10-16th Century biogas used for heating bathwater
17th century Jan Baptista Helmont first documentation of biogas
1859 First Digestion facility in Bombay India
1895 Biogas used to fuel street lamps Exeter England
Early 1900 to WWI higher interest in Biogas until fosile fuels became more available
1930 China and India produced larger AD plants for electricity production
1990 Germany initiated feed-in-tariffs that offered long term contract for AD
A short history of Anaerobic Digestion
Anecdotal evidence suggests the use of biogas for heating bath water in Assyria during the 10th century BC and in Persia during the 16th century.
Jan Baptista Van Helmont in the 17th century was first to document the discovery that decaying organic matter could produce flammable gas that we know of. Latter in 1776 Count Alessandro Volta found the correlation between the amount of decaying organic matter to the amount of flammable gas produced. In 1859 the first Digestion plant was built for a leper colony in Bombay, India. In Exeter England a carefully designed sewage treatment facility to capture the biogas and fuel street lamps throughout the town in 1895.
In early 1900 to world war I there was an increase of interest as electricity and vehicle fuels began to be in demand. But AD took a back seat as fossil fuel mining filled the needs. There was a small splattering of Anaerobic Digestion (AD) sites throughout the world and a small group of scientists that studied its effects and potential. Starting in the 1930’s China and India started producing larger AD plants for electricity production. During both World War II and the oil crises of 1970 more interest was initiated for AD, but quickly fell out of favor once each crisis faded.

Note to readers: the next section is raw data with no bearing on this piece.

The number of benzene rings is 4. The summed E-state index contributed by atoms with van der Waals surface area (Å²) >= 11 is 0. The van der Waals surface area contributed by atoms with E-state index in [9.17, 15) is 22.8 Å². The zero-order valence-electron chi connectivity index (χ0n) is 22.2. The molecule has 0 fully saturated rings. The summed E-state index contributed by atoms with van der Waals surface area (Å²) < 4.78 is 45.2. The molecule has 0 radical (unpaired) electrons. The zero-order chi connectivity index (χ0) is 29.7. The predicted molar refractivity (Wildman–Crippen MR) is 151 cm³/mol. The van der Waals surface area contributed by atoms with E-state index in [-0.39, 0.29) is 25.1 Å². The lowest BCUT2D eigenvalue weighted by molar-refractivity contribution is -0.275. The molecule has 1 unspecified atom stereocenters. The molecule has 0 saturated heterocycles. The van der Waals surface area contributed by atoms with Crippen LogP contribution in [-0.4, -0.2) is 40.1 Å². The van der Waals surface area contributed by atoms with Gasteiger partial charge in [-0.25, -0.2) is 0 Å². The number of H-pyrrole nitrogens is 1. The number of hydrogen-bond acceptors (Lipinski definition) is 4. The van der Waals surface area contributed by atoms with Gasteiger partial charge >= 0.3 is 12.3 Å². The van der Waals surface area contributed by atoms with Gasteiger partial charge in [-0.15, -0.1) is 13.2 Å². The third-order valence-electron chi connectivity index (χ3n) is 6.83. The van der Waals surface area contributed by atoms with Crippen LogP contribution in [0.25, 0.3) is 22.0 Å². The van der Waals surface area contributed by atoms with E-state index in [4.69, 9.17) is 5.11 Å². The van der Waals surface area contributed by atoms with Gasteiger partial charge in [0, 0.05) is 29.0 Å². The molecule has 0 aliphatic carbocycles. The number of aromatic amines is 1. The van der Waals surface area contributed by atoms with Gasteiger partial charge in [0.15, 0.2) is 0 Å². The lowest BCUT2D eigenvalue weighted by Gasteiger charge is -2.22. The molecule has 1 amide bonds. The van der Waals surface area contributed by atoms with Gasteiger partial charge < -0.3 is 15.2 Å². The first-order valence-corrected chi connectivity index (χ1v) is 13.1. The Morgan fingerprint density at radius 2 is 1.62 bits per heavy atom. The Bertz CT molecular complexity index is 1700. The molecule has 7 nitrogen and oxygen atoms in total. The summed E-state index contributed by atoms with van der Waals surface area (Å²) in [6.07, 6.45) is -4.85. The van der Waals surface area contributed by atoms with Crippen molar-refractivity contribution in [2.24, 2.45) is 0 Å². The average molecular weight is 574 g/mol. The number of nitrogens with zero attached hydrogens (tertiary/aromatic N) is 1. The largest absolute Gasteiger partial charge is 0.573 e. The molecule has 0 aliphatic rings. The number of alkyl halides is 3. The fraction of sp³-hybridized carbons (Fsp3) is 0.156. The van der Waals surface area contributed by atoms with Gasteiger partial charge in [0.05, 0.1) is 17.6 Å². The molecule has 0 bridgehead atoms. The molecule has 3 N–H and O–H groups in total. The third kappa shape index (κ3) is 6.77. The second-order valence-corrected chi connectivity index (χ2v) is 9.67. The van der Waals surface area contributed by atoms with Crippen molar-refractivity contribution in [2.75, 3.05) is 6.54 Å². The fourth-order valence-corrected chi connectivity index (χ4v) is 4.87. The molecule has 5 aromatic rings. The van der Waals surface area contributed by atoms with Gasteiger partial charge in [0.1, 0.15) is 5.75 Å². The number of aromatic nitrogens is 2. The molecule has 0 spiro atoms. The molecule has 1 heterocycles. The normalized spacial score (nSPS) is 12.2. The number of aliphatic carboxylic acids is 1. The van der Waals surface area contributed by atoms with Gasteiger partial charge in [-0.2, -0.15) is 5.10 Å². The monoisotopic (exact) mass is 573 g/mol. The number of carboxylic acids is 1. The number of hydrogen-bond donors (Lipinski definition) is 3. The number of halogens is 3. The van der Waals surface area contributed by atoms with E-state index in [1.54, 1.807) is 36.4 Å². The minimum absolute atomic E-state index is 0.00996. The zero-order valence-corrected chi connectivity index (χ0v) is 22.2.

In the 1990’s Germany initiated feed-in tariffs that offered long term contracts for AD the grew the countries’ number of AD plants from 20 to nearly 9,000 today making it one of the leading countries for AD. All over the world countries are incentivizing AD as one of the major clean energy technologies. Because of its ability to both reduce gasses that would have been left to continue the damage to our environment but also produce both clean energy along with a host of other potentials with the digestate that comes as a byproduct.
https://extension.psu.edu/a-short-history-of-anaerobic-digestionBuswell, A.M.; Hatfield, W.D. (1936). Bulletin 32, Anaerobic Fermentations. Urbana, IL: State of Illinois Department of Registration and Education.
https://scholarship.law.umassd.edu/cgi/viewcontent.cgi?article=1027&context=umlrKlinkner, Blake Anthony (2014). “Anaerobic Digestion as a Renewable Energy Source and Waste Management Technology: What Must be Done for This Technology to Realize Success in the United States?”. UMass Law Review. 9: 79.
Auer; et al. (2017). “Agricultural anaerobic digestion power plants in Ireland and Germany: Policy and practice”. Journal of the Science of Food and Agriculture. 97 (3): 719–723